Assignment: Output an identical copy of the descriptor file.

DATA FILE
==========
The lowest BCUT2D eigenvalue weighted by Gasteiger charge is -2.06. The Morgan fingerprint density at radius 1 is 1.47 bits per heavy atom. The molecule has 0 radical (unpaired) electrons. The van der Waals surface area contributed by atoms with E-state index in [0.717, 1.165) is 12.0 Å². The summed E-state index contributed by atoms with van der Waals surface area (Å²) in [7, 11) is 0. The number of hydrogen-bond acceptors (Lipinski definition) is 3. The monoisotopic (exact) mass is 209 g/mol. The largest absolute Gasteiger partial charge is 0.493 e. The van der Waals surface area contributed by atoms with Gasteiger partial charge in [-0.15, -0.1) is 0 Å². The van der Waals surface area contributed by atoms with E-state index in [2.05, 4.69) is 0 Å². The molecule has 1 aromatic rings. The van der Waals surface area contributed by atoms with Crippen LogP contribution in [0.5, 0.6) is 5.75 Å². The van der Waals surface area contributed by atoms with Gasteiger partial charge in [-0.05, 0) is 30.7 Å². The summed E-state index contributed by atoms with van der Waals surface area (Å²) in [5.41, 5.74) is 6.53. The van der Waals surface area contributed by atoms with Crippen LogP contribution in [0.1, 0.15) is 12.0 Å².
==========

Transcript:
The lowest BCUT2D eigenvalue weighted by Gasteiger charge is -2.06. The Morgan fingerprint density at radius 1 is 1.47 bits per heavy atom. The molecule has 0 radical (unpaired) electrons. The van der Waals surface area contributed by atoms with E-state index in [0.717, 1.165) is 12.0 Å². The summed E-state index contributed by atoms with van der Waals surface area (Å²) in [7, 11) is 0. The number of hydrogen-bond acceptors (Lipinski definition) is 3. The monoisotopic (exact) mass is 209 g/mol. The largest absolute Gasteiger partial charge is 0.493 e. The van der Waals surface area contributed by atoms with Gasteiger partial charge in [-0.15, -0.1) is 0 Å². The van der Waals surface area contributed by atoms with E-state index in [2.05, 4.69) is 0 Å². The molecule has 1 aromatic rings. The van der Waals surface area contributed by atoms with Crippen LogP contribution in [0.5, 0.6) is 5.75 Å². The van der Waals surface area contributed by atoms with Gasteiger partial charge in [-0.05, 0) is 30.7 Å². The summed E-state index contributed by atoms with van der Waals surface area (Å²) in [5.41, 5.74) is 6.53. The van der Waals surface area contributed by atoms with Crippen LogP contribution in [0.1, 0.15) is 12.0 Å².